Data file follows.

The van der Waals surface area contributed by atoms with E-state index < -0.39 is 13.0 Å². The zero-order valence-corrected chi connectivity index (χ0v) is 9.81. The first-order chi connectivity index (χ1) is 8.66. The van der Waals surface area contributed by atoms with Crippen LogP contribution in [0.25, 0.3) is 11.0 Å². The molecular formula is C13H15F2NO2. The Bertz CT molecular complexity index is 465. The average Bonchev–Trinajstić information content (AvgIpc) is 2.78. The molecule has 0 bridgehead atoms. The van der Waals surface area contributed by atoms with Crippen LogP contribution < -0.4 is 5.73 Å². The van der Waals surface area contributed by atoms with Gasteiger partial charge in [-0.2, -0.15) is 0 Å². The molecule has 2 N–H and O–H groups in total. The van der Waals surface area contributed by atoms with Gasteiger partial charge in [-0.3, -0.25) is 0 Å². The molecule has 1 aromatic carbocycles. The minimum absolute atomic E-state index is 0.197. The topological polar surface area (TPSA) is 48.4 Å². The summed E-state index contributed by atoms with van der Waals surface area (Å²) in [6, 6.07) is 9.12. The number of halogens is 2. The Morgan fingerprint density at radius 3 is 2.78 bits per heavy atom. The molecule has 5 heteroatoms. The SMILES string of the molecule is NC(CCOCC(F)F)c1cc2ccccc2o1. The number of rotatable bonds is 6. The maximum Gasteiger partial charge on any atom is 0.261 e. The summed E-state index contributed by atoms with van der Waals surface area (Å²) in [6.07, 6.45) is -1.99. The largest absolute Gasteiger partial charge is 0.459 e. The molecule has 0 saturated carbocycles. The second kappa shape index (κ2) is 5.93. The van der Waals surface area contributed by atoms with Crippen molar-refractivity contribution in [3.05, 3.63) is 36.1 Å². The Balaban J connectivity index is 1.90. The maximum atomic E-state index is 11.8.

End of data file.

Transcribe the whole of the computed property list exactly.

The van der Waals surface area contributed by atoms with E-state index < -0.39 is 13.0 Å². The zero-order valence-corrected chi connectivity index (χ0v) is 9.81. The first-order chi connectivity index (χ1) is 8.66. The van der Waals surface area contributed by atoms with Crippen LogP contribution in [0.25, 0.3) is 11.0 Å². The molecular formula is C13H15F2NO2. The Bertz CT molecular complexity index is 465. The average Bonchev–Trinajstić information content (AvgIpc) is 2.78. The molecule has 0 bridgehead atoms. The van der Waals surface area contributed by atoms with Crippen LogP contribution < -0.4 is 5.73 Å². The van der Waals surface area contributed by atoms with Gasteiger partial charge in [-0.2, -0.15) is 0 Å². The molecule has 2 N–H and O–H groups in total. The van der Waals surface area contributed by atoms with Gasteiger partial charge in [-0.3, -0.25) is 0 Å². The molecule has 1 aromatic carbocycles. The minimum absolute atomic E-state index is 0.197. The topological polar surface area (TPSA) is 48.4 Å². The summed E-state index contributed by atoms with van der Waals surface area (Å²) in [6, 6.07) is 9.12. The number of halogens is 2. The Morgan fingerprint density at radius 3 is 2.78 bits per heavy atom. The molecule has 5 heteroatoms. The SMILES string of the molecule is NC(CCOCC(F)F)c1cc2ccccc2o1. The number of rotatable bonds is 6. The maximum Gasteiger partial charge on any atom is 0.261 e. The summed E-state index contributed by atoms with van der Waals surface area (Å²) in [6.07, 6.45) is -1.99. The largest absolute Gasteiger partial charge is 0.459 e. The molecule has 0 saturated carbocycles. The second kappa shape index (κ2) is 5.93. The van der Waals surface area contributed by atoms with Crippen molar-refractivity contribution in [3.05, 3.63) is 36.1 Å². The Balaban J connectivity index is 1.90. The maximum atomic E-state index is 11.8.